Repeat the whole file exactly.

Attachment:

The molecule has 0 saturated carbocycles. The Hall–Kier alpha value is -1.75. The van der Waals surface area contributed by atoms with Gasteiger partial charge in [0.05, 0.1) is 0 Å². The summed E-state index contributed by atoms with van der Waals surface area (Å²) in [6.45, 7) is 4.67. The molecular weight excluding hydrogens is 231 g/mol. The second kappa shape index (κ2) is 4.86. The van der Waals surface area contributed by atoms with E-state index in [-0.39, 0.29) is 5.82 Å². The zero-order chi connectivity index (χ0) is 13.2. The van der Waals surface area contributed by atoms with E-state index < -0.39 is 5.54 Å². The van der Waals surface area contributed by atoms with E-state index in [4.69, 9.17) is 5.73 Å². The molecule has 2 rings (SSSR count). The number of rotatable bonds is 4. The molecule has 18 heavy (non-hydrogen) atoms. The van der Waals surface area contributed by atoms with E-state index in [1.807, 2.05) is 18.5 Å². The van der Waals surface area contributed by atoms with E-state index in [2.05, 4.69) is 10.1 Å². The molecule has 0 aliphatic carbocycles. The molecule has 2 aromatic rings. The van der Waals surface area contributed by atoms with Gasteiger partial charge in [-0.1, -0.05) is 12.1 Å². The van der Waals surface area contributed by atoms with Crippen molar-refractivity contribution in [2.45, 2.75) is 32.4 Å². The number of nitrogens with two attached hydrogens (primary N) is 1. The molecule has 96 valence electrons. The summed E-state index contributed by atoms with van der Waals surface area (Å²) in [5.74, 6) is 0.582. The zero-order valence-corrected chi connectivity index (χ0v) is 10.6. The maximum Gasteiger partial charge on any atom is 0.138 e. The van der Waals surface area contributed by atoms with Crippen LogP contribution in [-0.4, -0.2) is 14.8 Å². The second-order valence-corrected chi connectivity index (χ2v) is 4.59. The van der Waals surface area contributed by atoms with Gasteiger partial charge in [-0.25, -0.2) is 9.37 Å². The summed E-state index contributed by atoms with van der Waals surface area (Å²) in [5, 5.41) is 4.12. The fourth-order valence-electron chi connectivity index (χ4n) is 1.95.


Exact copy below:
The molecule has 0 saturated carbocycles. The Hall–Kier alpha value is -1.75. The van der Waals surface area contributed by atoms with Gasteiger partial charge in [0.05, 0.1) is 0 Å². The summed E-state index contributed by atoms with van der Waals surface area (Å²) in [6.45, 7) is 4.67. The molecular weight excluding hydrogens is 231 g/mol. The second kappa shape index (κ2) is 4.86. The van der Waals surface area contributed by atoms with E-state index in [-0.39, 0.29) is 5.82 Å². The zero-order chi connectivity index (χ0) is 13.2. The van der Waals surface area contributed by atoms with E-state index < -0.39 is 5.54 Å². The van der Waals surface area contributed by atoms with E-state index in [4.69, 9.17) is 5.73 Å². The molecule has 2 rings (SSSR count). The number of rotatable bonds is 4. The molecule has 18 heavy (non-hydrogen) atoms. The van der Waals surface area contributed by atoms with E-state index in [1.807, 2.05) is 18.5 Å². The van der Waals surface area contributed by atoms with E-state index in [2.05, 4.69) is 10.1 Å². The molecule has 0 aliphatic carbocycles. The molecule has 2 aromatic rings. The van der Waals surface area contributed by atoms with Gasteiger partial charge in [-0.1, -0.05) is 12.1 Å². The van der Waals surface area contributed by atoms with Crippen molar-refractivity contribution in [2.45, 2.75) is 32.4 Å². The number of nitrogens with two attached hydrogens (primary N) is 1. The molecule has 96 valence electrons. The summed E-state index contributed by atoms with van der Waals surface area (Å²) in [5.74, 6) is 0.582. The zero-order valence-corrected chi connectivity index (χ0v) is 10.6. The maximum Gasteiger partial charge on any atom is 0.138 e. The van der Waals surface area contributed by atoms with Crippen LogP contribution in [-0.4, -0.2) is 14.8 Å². The second-order valence-corrected chi connectivity index (χ2v) is 4.59. The van der Waals surface area contributed by atoms with Gasteiger partial charge in [-0.25, -0.2) is 9.37 Å². The summed E-state index contributed by atoms with van der Waals surface area (Å²) in [5, 5.41) is 4.12. The fourth-order valence-electron chi connectivity index (χ4n) is 1.95.